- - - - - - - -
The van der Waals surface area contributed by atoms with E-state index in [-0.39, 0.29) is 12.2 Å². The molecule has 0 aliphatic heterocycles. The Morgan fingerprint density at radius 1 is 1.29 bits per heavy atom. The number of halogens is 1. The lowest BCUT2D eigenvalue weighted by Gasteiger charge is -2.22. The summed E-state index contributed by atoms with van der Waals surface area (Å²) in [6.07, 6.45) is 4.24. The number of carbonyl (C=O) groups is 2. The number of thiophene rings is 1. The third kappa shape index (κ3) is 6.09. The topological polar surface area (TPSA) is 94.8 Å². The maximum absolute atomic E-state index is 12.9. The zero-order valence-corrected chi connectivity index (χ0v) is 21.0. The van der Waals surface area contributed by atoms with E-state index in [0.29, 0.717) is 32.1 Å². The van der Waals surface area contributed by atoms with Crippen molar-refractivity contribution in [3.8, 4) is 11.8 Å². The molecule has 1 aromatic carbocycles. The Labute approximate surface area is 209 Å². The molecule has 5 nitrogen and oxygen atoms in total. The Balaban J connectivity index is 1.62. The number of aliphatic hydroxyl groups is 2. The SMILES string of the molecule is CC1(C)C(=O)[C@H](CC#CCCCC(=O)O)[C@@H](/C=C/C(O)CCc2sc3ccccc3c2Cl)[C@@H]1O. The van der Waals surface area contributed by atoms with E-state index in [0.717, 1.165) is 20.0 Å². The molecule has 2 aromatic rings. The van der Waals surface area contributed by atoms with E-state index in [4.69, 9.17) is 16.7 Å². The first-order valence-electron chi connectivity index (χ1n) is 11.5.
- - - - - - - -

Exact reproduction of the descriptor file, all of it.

The van der Waals surface area contributed by atoms with E-state index in [-0.39, 0.29) is 12.2 Å². The molecule has 0 aliphatic heterocycles. The Morgan fingerprint density at radius 1 is 1.29 bits per heavy atom. The number of halogens is 1. The lowest BCUT2D eigenvalue weighted by Gasteiger charge is -2.22. The summed E-state index contributed by atoms with van der Waals surface area (Å²) in [6.07, 6.45) is 4.24. The number of carbonyl (C=O) groups is 2. The number of thiophene rings is 1. The third kappa shape index (κ3) is 6.09. The topological polar surface area (TPSA) is 94.8 Å². The maximum absolute atomic E-state index is 12.9. The zero-order valence-corrected chi connectivity index (χ0v) is 21.0. The van der Waals surface area contributed by atoms with E-state index in [0.29, 0.717) is 32.1 Å². The van der Waals surface area contributed by atoms with Crippen molar-refractivity contribution in [3.8, 4) is 11.8 Å². The molecule has 1 aromatic carbocycles. The Labute approximate surface area is 209 Å². The molecule has 5 nitrogen and oxygen atoms in total. The Balaban J connectivity index is 1.62. The number of aliphatic hydroxyl groups is 2. The SMILES string of the molecule is CC1(C)C(=O)[C@H](CC#CCCCC(=O)O)[C@@H](/C=C/C(O)CCc2sc3ccccc3c2Cl)[C@@H]1O. The van der Waals surface area contributed by atoms with E-state index in [0.717, 1.165) is 20.0 Å². The molecule has 2 aromatic rings. The van der Waals surface area contributed by atoms with E-state index in [4.69, 9.17) is 16.7 Å². The first-order valence-electron chi connectivity index (χ1n) is 11.5.